Economist John Mauldin recently reported that the largest number of residential home adjustable rate mortgage (ARM) resets–some $110 billion worth–will occur between October of 2007 and March of 2008, with the peak in March. Come next spring and summer, look for the U.S. home mortgage foreclosure rate to skyrocket. California is already leading the pack on foreclosures, registering their highest foreclosure rate in 11 years. The ARM resets (or “ARM twisting”, as I call it) will only make matters worse. Banks will be repossessing hundreds of thousands of houses and they will doubtless dump most of them on the market. And remember that these are regional markets that already has far too much unsold inventory. (In Sacramento, California, there are so many vacant houses with unkempt swimming pools that public health officials are fearing outbreaks of mosquito-borne illnesses.) I think that we can look for the bottom to fall out of the US coastal real estate market, most likely next summer. And by the summer of 2009, I predict that we will witness some “fire sale” prices, particularly in the inflated price regions where ARMs predominated. Again, for anyone looking to purchase property in coastal regions, time is on your side. Just watch the market patiently. In particular, watch for foreclosures. (Subscribing to a service like or is a good way to avoid missing foreclosures as they become available in your chosen retreat area.) Keep your land-buying bankroll in easily-accessible short term paper–preferably something like TIPS. Be patient. It may take as long as eight years for the coastal real estate market to bottom. But when the price is right, pounce.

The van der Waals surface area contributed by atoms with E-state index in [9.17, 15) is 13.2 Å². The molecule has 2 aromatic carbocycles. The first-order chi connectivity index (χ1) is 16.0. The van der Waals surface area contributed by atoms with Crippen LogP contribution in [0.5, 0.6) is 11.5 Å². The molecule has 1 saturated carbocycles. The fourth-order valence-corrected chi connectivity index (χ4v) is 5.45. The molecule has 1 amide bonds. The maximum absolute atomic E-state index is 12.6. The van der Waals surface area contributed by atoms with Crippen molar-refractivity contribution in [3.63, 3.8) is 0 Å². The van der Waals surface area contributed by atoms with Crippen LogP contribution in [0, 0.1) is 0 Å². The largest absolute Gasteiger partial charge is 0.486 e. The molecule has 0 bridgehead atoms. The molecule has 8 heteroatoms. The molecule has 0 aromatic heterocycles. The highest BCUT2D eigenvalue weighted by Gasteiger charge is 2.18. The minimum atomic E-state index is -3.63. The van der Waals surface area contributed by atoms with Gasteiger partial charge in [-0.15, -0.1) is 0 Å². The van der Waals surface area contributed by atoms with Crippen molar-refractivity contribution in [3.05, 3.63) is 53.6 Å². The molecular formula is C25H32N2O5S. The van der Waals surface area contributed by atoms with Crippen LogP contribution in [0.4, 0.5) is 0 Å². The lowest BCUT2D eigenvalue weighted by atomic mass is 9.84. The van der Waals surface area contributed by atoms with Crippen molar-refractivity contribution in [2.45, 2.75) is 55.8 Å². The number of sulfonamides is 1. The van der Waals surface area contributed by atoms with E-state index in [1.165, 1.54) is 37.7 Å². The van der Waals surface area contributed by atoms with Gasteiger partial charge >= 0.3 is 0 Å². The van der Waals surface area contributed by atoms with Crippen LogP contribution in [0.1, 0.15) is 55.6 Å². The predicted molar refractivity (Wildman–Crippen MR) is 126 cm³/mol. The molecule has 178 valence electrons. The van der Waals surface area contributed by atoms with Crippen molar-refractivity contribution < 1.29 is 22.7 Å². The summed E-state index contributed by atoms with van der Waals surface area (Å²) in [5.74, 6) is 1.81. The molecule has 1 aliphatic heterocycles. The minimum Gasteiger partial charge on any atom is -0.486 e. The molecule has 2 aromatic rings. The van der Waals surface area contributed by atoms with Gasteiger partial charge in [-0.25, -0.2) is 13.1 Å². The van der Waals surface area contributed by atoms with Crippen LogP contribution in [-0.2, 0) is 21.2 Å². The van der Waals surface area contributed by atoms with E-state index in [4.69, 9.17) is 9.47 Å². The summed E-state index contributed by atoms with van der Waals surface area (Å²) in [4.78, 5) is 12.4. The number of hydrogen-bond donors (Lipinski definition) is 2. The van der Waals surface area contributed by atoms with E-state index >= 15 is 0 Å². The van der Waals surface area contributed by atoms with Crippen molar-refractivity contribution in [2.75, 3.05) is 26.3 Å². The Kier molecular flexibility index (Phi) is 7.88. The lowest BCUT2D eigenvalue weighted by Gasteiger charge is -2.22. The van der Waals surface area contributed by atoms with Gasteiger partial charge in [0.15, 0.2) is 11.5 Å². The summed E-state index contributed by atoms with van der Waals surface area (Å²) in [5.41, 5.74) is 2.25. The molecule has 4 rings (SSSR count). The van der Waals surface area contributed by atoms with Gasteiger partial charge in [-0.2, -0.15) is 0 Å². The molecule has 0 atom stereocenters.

Today’s market is already a “buyer’s market.” Soon, it will be a genuine bargain shopper’s market. With this in mind, don’ hesitate to make a “low-ball” offer. Make your offer low enough to offset the downside market risk. That way you will be able to sleep at night. As the market deteriorates, offers will be few an far between, so even low offers will be given consideration. And if yours is the only offer, then you might be pleasantly surprised. Assuming there is a property that you really want but the asking price is too high, one tactic is to make a standing offer at a lowball price. Such offers are best made in October or November. Tell the seller that your offer will stand for six months. Odds are that the offer will initially be rejected. But then, if the seller gets nervous about the market and has a mood swing into desperation, the chances are good that the seller will eventually accept your offer. OBTW, your real estate agent will probably discourage you from this sort of tactic. But remember that he makes his living on commissions from home sale closings, so anything that delays a closing is discouraged. They just love that phrase “time is of the essence”. But in today’s market, at least on the coasts, time is on your side.